June 5, 2010 / 10:31 PM / 9 years ago

Bashir says Darfur peace talks are final round

KHARTOUM (Reuters) - Sudan’s president said on Saturday the current round of Darfur peace talks would be the final negotiations with any armed group.

Sudan's President Omar Hassan al-Bashir addresses the nation after being re-elected at the NCP Headquarters in Khartoum April 26, 2010. REUTERS/Mohamed Nureldin

Qatar-hosted peace talks are due to open on Sunday but the leaders of the two original Darfur guerrilla groups are both refusing to join. Smaller factions who have few forces on the ground are participating.

Khartoum launched a counter-insurgency campaign in 2003 to quell a revolt by mostly non-Arab rebels demanding more autonomy for the arid west.

President Omar Hassan al-Bashir is accused of war crimes in Darfur by the International Criminal Court, charges he rejects.

“The current Doha round will be the last for any armed group and there will be no legitimacy through the gun, only through the ballot box,” Bashir told a meeting of his ruling National Congress Party late on Saturday.

Rebel divisions and fighting have been the two biggest obstacles to peace talks which have been ongoing since 2003 in Chad, Nigeria and Libya before moving to Doha.

Sudan’s army has been clashing with the most militarily powerful group, the Justice and Equality Movement (JEM), since government aerial bombardment forced its troops to abandon their stronghold and go on the move.

The isolated leader of the Sudan Liberation Army (SLA) Abdel Wahed Mohamed el-Nur also refuses to participate, although he resides in Paris far from his field commanders.

No government has been announced since April elections returned Bashir’s NCP in the north and the former southern rebel Sudan People’s Liberation Movement (SPLM) in the south, both with massive majorities and opposition accusing both parties of widespread fraud.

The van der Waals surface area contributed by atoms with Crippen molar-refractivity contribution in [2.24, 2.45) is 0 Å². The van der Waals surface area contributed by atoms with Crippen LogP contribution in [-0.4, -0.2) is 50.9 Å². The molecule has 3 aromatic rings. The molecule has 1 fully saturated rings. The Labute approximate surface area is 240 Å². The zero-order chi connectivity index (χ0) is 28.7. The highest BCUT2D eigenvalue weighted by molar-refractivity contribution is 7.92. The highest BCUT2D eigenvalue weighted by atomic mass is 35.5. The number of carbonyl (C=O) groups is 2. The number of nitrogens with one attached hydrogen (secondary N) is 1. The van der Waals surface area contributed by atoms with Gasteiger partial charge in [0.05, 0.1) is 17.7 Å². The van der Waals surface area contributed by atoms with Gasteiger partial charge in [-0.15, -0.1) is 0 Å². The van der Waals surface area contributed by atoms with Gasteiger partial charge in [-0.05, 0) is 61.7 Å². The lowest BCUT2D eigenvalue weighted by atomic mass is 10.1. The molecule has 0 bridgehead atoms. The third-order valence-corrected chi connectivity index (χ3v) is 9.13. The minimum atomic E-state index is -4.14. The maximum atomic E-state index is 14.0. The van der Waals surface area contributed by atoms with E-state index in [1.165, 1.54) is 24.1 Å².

Oil-producing south Sudan will vote in seven months on a referendum on secession, which most analysts believe will result in independence. But many issues such as the north-south border, along which much of the oil reserves lie, are yet to be agreed.

Bashir said the SPLM would get 30 percent of the new government with the same ministers they had before the polls, with the exception of the Foreign Ministry. He said the SPLM complained they did not get enough oil revenues, supposed to be split roughly 50:50 under a 2005 peace deal, so he had given them that portfolio.

“The (SPLM) in the new government shall take the Energy Ministry so they can be sure they are getting their share of the petrol,” he said.

Since the April polls Bashir’s security services have cracked down on the small political freedom opened up during the electoral process, arresting opposition leader Hassan al-Turabi and cracking down on press and civil society freedoms.

Journalists said security services told them their newspapers would be fully censored unless they agreed to not write about the ICC or a doctors’ strike over poor working conditions except from government sources.

And on Saturday the SPLM-aligned paper Ajras al-Huriya, said it would not publish for a third day in a row because the security services had removed so much content.

“We think the security elements are focused on Ajras al-Huriya because they want to rig the referendum,” said acting editor-in-chief Faiz al-Silaik.

Security services were not immediately available to comment.

Reporting by Khaled Abdelaziz and Opheera McDoom

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